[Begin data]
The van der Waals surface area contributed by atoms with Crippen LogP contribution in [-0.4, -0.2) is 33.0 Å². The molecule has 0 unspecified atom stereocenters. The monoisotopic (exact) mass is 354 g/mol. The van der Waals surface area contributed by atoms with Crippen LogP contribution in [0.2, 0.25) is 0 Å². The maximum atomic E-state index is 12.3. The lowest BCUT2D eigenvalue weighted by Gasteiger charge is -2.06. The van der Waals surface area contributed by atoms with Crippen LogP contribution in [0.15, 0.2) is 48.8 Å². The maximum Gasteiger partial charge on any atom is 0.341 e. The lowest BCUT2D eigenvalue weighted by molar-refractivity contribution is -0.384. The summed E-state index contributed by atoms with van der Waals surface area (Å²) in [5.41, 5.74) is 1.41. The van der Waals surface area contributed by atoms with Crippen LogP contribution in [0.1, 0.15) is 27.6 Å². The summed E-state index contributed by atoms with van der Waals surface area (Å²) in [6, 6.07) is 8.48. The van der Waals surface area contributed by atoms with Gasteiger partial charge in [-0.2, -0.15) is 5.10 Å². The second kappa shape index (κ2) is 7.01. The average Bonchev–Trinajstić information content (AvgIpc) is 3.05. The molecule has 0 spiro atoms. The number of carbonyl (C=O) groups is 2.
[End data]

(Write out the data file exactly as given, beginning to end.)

The van der Waals surface area contributed by atoms with Crippen LogP contribution in [-0.4, -0.2) is 33.0 Å². The molecule has 0 unspecified atom stereocenters. The monoisotopic (exact) mass is 354 g/mol. The van der Waals surface area contributed by atoms with Crippen LogP contribution in [0.2, 0.25) is 0 Å². The maximum atomic E-state index is 12.3. The lowest BCUT2D eigenvalue weighted by Gasteiger charge is -2.06. The van der Waals surface area contributed by atoms with Crippen LogP contribution in [0.15, 0.2) is 48.8 Å². The maximum Gasteiger partial charge on any atom is 0.341 e. The lowest BCUT2D eigenvalue weighted by molar-refractivity contribution is -0.384. The summed E-state index contributed by atoms with van der Waals surface area (Å²) in [5.41, 5.74) is 1.41. The van der Waals surface area contributed by atoms with Crippen LogP contribution in [0.1, 0.15) is 27.6 Å². The summed E-state index contributed by atoms with van der Waals surface area (Å²) in [6, 6.07) is 8.48. The van der Waals surface area contributed by atoms with Gasteiger partial charge in [-0.2, -0.15) is 5.10 Å². The second kappa shape index (κ2) is 7.01. The average Bonchev–Trinajstić information content (AvgIpc) is 3.05. The molecule has 0 spiro atoms. The number of carbonyl (C=O) groups is 2.